SAS Reveals Snazzy A321LR Cabin Layout

Filed Under: SAS

SAS is investing in their fleet to make it more fuel efficient. As far as their long haul fleet goes, the airline has ordered eight Airbus A350-900s and three Airbus A321LRs.

The airline has already revealed details about their A350-900s, which will start flying as of January 2020 between Copenhagen and Chicago.

Well, now the airline has revealed some details about their A321LRs, the first of which is expected to join their fleet in 2020. So, what should we expect from the cabin configuration, and what will the first route be?

What Is The Airbus A321LR?

We’re seeing planes become longer range than ever before, and this applies to both wide body and narrow body planes. On the narrow body front, the A321 aircraft family is where we’re seeing the most innovation.

The A321 has been around for years, mostly on regional flights, but Airbus has kept pushing the range on these planes. First we saw them introduce the A321neo, then the A321LR, and soon they’ll introduce the A321XLR, with each plane being longer range than the previous.

For example, Aer Lingus and TAP Air Portugal already operate A321LRs on transatlantic flights.

Aer Lingus A321LR

SAS A321LR Cabin Configuration

While SAS isn’t the first airline to fly the A321LR, they’re planning an incredibly premium configuration. SAS will have a total of 157 seats on their A321LRs, including:

  • 22 business class seats (these seats will alternate between a 2-2 and 1-1 configuration)
  • 12 premium economy seats (these seats will be in a 2-2 configuration)
  • 123 economy seats (these seats will be in a 3-3 configuration)

That’s a really premium configuration. As a point of comparison, Aer Lingus’ A321LRs have 184 seats, while TAP Air Portugal’s A321LRs have 171 seats. It sounds like SAS will have the same seats as Aer Lingus and TAP in business class, except they’ll have an extra two rows, and they’ll also have a proper premium economy.

Aer Lingus’ A321LR business class seats

In business and premium economy there will be cabin dividers that distinctly separate the cabins from the rest of the aircraft, and both cabins will have wider aisles.

The galleys will be in the front and back of the aircraft, and there will be a total of four lavatories — one in the front for business class passengers, and three in the back for premium economy and economy passengers (which isn’t great for premium economy passengers).

The A321LRs will feature mood lighting, high speed wifi, and the typical quiet cabins you expect from this fuel efficient plane.

SAS A321LR rendering

SAS Will Fly A321LR To Boston

SAS has announced that the first route on which they’ll use the A321LR is Copenhagen to Boston, which is a ~3,670 mile flight.

SAS currently flies seasonally between Copenhagen and Boston, though the airline will be making this a year-round route thanks to the A321LR. The plane will service the route 6x weekly starting September 18, 2020.

Tickets for the new service are expected to go on sale starting November 20, 2019.

SAS hasn’t revealed what other routes will get the A321LR, though notes that all three will be in operation by the summer of 2021. New destinations for the plane are expected to be announced later in 2020.

The aircraft has sufficient range to reach the northeast US, as well as Canada, the Middle East, and India.

Bottom Line

SAS’ A321LR promises to be the most premium A321LR yet, as the plane will have just 157 seats and will be in a three cabin configuration.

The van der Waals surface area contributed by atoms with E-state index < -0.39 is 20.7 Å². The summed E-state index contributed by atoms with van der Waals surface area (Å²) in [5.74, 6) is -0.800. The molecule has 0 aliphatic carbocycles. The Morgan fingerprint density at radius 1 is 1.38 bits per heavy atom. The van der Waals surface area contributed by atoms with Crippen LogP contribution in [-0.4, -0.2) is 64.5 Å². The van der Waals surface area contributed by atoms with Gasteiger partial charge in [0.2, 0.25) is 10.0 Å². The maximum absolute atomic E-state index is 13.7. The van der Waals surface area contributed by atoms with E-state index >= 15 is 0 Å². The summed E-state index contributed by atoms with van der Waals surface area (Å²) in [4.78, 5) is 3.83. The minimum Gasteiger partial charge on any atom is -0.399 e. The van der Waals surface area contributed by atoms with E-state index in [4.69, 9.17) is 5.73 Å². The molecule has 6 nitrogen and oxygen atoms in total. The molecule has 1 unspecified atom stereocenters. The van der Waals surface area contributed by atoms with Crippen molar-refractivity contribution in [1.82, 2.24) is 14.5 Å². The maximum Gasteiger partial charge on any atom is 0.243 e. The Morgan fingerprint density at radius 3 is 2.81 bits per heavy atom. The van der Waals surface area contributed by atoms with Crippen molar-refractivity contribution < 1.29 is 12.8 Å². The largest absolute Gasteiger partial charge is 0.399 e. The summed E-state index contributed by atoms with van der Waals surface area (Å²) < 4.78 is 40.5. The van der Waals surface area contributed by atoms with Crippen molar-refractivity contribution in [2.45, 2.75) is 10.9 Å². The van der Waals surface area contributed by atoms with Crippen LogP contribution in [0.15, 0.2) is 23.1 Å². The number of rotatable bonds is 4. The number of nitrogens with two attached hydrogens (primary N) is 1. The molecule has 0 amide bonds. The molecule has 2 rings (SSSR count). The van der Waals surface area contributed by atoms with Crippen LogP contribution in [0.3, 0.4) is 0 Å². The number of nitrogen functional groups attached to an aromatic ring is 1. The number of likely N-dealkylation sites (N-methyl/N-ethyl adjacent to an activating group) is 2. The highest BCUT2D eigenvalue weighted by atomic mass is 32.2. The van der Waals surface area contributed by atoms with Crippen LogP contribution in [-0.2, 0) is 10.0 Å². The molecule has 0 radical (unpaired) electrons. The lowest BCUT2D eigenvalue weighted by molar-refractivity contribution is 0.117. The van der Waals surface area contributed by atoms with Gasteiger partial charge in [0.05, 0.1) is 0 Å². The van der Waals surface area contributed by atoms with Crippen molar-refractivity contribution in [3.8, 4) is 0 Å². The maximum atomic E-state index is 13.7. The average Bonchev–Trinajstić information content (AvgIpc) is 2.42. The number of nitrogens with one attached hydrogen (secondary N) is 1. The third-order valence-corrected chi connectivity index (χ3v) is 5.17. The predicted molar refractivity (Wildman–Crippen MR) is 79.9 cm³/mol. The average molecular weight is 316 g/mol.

You can expect the plane to be flying between Copenhagen and Boston as of next spring, and then probably two more routes eventually, given that they have three planes on order.

What do you make of SAS’ A321LR?

  1. One bathroom for 22 business class passengers isn’t exactly the best ratio either…

    Lucky, will Air Astana have premium economy on their A321LRs as well?

  2. I agree with @Aaron about the scarcity of lavatories and furthermore, unless these J fares are a real bargain, there’s no way this product competes with most wide body J seats on other airlines.

  3. I wonder at the crew levels too. TAP have 5 crew for 171. Aer Lingus currently have 5 crew for 184 (but this is only a trial as the company wish to reduce to 4)

    I’m guessing SAS will have 5

  4. I read an article that said they may do a 2-1 then 1-2 configuration, meaning two throne seats won’t be in the same row. Guess we’ll know the exact layout when tickets are on sale.

  5. I expect these long haul A321 flights will proliferate as they make so many more routes viable

    Someone needs to come up with a good all-aisle-access solution in business class though, otherwise the experience is going to be poor compared to widebodies.

    Would have thought they could have gone 2X3 in premium economy, 2×2 is really business class on an A321

  6. This airplane is meant to cover routes that would otherwise not be possible to operate. You cant expect the confort of a wide body. Yoh get the convenience of business class on a direct flight. No, yout wont get 1-1 confoguration like on a a First class on the 321t. It would be too pricey and that would take away the whole idea of flying a premoum cabin, if the seats are unable to be sold as revenue ( no points, upg etc.)

  7. Great news and a good example what the A321LR/XLR can do. They open up routes that wouldnt be viable otherwise, like this seasonal route.
    Im surprised none of the airlines is using the new Thompson Solo seat – which does offer all-aisle access in business class…

  8. Years ago, Swissair had the A310 configured with just 166 seats on three classes.
    That was a heavy premium plane considering that most airlines preferred a 190/220 seats.

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